Before there was digital. Way before there was anything digital there was this gentleman: Adam Smith. This is a statue of him located in Edingburgh .In 1776 he published his seminal work ‘The Wealth of Nations’ laying the groundwork for modern laws of supply and demand by stating that ”The market price of every particular commodity is regulated by the proportion between the quantity which is actually brought to market, and the demand of those who are willing to pay”
Here is how that supply demand model works:For any given product there is supply. Firms will produce additional supply as long as the cost of producing is an additional unit is covered by the price people pay for it. At each price there is certain demand.Here where the supply curve and demand curve intersect, at the economic equilibrium, we have the market clearing price. The price where everything offered is sold.
Now if we shift the demand curve a little bit to the right, thereby increasing demand, –the price goes up!
Now if we fix - limit - the quantity so it can not change. What happens if demand increases
What does that mean for us in the digital ad business. We see - although reluctantly – more and more marketing dollars shifting online. That increased demand drives up the prices, right?
Unfortunately, this is not guaranteed. The standard supply and demand model from 1691 is based on two assumption, first that supply and demand are independent from each other (we have that) and that the production of more supply is constrained by a fixed resource.
Let’s see if that is true for advertising media.TV Scarcity: Limited to 36 spots per hour at 5 hours per viewer you are limited to 180 spotsYou can see the powereof scarcity here, because overall ratings are down, millenials are cutting the cable cord, the TV subscriber base is aging and dying out, yet CPM continue to increases.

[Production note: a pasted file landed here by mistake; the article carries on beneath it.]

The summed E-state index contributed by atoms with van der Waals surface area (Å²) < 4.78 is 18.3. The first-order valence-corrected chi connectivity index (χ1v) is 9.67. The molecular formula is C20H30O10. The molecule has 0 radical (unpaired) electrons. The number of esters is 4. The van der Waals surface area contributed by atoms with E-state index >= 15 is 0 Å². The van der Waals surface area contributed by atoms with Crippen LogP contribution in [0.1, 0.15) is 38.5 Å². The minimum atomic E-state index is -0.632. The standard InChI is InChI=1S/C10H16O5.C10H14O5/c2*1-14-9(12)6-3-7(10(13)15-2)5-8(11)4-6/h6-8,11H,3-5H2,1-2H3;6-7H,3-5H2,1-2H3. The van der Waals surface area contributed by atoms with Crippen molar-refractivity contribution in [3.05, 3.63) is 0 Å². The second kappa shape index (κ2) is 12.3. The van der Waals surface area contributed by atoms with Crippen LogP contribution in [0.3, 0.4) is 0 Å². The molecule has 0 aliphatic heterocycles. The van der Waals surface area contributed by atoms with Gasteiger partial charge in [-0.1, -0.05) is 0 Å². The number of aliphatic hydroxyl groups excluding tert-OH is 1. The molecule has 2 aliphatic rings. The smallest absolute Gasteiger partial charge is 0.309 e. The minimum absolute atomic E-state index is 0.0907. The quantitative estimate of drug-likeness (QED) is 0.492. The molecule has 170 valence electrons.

This is opposite to the common digital impression. There is no scarcity, the incremental cost of putting out one more impression is academic and the ad space is virtually, literally virtually, unlimited. Without constraints there is no scarcity, and without scarcity CPMs are on a downward spiral. And we can’t act surprised when John Locke could have told us that three centuries ago.
Let’s apply this 312 year old insight to digital ads. We have the demand curve, here, but the supply curve is now a straight line, because digital ad supply does only have negligible production constraints. Adding a digital ad unit is virtually effortless, creating a new website, adding more ad space on a site, more ads below the fold, there is no constraint on increasing supply. The cost are CMP and the quantity is expressed in impressions. Now if we increase demand by shifting the demand curve, the CPM does not change.